Case Study Summary
- Little Hans was a 5-year-old boy with a phobia of horses. Like all clinical case studies, the primary aim was to treat the phobia.
- However, Freud’s therapeutic input in this case was minimal, and a secondary aim was to explore what factors might have led to the phobia in the first place, and what factors led to its remission.
- From around three years of age, little Hans showed an interest in ‘widdlers’, both his own penis and those of other males, including animals. His mother threatens to cut off his widdler unless he stops playing with it.
- Hans’s fear of horses worsened, and he was reluctant to go out in case he met a horse. Freud linked this fear to the horse’s large penis. The phobia improved, relating only to horses with black harnesses over their noses. Hans’s father suggested this symbolized his moustache.
- Freud’s interpretation linked Hans’s fear to the Oedipus complex, the horses (with black harnesses and big penises) unconsciously representing his fear of his father.
- Freud suggested Hans resolved this conflict as he fantasized himself with a big penis and married to his mother. This allowed Hans to overcome his castration anxiety and identify with his father.
In This Article
Freud was interested in the role of infant sexuality in child development. He recognised that this approach may have appeared strange to people unfamiliar with his ideas but observed that it was inevitable for a psychoanalyst to see this as important.
The case therefore focused on little Hans’s psychosexual development and it played a key role in the formulation of Freud’s ideas within the Oedipus Conflict, such as the castration complex.
‘Little Hans’ was nearly five when has was seen by Freud (on 30th March 1908) but letters from his father to Freud provide the bulk of the evidence for the case study. These refer retrospectively to when Hans was less than three years old and were supplied to Freud through the period January to May 1908 (by which time little Hans was five years old).
The first reports of Hans were when he was 3 years old when he developed an active interest in his ‘widdler’ (penis), and also those of other people. For example, on one occasion he asked ‘Mummy, have you got a widdler too?
Throughout this time, the main theme of his fantasies and dreams was widdlers and widdling. When he was about three and a half years old his mother told him not to touch his widdler or else she would call the doctor to come and cut it off.
When Hans was almost 5, Hans’ father wrote to Freud explaining his concerns about Hans. He described the main problem as follows:
He is afraid a horse will bite him in the street, and this fear seems somehow connected with his having been frightened by a large penis’.
The father went on to provide Freud with extensive details of conversations with Hans. Together, Freud and the father tried to understand what the boy was experiencing and undertook to resolve his phobia of horses.
Freud wrote a summary of his treatment of Little Hans, in 1909, in a paper entitled “ Analysis of a Phobia in a Five-year-old Boy. “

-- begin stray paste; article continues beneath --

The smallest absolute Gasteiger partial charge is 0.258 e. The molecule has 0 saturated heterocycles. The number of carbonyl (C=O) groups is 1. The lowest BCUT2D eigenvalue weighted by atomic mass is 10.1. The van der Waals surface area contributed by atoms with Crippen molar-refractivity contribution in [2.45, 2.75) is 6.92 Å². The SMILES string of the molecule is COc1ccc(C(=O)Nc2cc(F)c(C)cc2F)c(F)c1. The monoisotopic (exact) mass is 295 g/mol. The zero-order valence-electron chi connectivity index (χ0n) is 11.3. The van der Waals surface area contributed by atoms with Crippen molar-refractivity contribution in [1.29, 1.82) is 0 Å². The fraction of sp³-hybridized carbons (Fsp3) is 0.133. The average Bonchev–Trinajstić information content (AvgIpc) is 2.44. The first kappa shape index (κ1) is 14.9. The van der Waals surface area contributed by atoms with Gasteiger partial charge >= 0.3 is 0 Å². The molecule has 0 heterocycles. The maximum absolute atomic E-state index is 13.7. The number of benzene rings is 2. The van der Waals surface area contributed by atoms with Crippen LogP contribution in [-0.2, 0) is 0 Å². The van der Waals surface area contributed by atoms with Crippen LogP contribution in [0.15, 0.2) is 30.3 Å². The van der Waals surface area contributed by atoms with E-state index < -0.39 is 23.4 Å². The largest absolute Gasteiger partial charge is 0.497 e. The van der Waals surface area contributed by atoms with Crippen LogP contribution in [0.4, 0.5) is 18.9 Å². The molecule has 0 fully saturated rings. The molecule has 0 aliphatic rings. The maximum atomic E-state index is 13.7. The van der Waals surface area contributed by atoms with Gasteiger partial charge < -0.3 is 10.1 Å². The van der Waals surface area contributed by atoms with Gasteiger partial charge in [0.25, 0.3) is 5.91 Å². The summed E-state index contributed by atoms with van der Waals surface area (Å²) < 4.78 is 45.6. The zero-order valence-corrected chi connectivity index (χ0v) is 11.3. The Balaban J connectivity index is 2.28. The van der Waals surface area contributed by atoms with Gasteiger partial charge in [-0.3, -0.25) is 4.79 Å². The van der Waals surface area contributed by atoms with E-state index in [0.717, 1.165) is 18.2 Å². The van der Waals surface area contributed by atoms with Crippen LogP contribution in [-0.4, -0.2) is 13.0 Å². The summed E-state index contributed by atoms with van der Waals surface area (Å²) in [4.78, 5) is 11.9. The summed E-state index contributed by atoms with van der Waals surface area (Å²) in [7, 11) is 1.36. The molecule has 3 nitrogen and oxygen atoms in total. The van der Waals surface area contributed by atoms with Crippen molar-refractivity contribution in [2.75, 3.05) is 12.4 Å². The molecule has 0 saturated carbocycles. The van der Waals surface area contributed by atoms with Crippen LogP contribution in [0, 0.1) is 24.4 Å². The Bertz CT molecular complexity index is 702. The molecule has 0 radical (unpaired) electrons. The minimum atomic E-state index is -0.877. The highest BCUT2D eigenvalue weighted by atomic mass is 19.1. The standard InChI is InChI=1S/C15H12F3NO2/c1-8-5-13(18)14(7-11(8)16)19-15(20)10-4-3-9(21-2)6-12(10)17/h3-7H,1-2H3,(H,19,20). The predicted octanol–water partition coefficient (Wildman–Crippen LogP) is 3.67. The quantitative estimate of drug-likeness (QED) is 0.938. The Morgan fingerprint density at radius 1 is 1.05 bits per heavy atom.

Case History: Little Hans’ Phobia
Since the family lived opposite a busy coaching inn, that meant that Hans was unhappy about leaving the house because he saw many horses as soon as he went out of the door.
When he was first asked about his fear Hans said that he was frightened that the horses would fall down and make a noise with their feet. He was most frightened of horses which were drawing heavily laden carts, and, in fact, had seen a horse collapse and die in the street one time when he was out with his nurse.
It was pulling a horse-drawn bus carrying many passengers and when the horse collapsed Hans had been frightened by the sound of its hooves clattering against the cobbles of the road. He also suffered attacks of more generalized anxiety. Hans’ anxieties and phobia continued and he was afraid to go out of the house because of his phobia of horses.
When Hans was taken to see Freud (on 30th March 1908), he was asked about the horses he had a phobia of. Hans noted that he didn’t like horses with black bits around the mouth.
Freud believed that the horse was a symbol of his father, and the black bits were a mustache. After the interview, the father recorded an exchange with Hans where the boy said ‘Daddy don’t trot away from me!
Over the next few weeks Hans” phobia gradually began to improve. Hans said that he was especially afraid of white horses with black around the mouth who were wearing blinkers. Hans” father interpreted this as a reference to his mustache and spectacles.
- In the first, Hans had several imaginary children. When asked who their mother was, Hans replied “Why, mummy, and you”re their Granddaddy”.
- In the second fantasy, which occurred the next day, Hans imagined that a plumber had come and first removed his bottom and widdler and then gave him another one of each, but larger.
Freud’s Interpretation of Hans’ Phobia
After many letters were exchanged, Freud concluded that the boy was afraid that his father would castrate him for desiring his mother. Freud interpreted that the horses in the phobia were symbolic of the father, and that Hans feared that the horse (father) would bite (castrate) him as punishment for the incestuous desires towards his mother.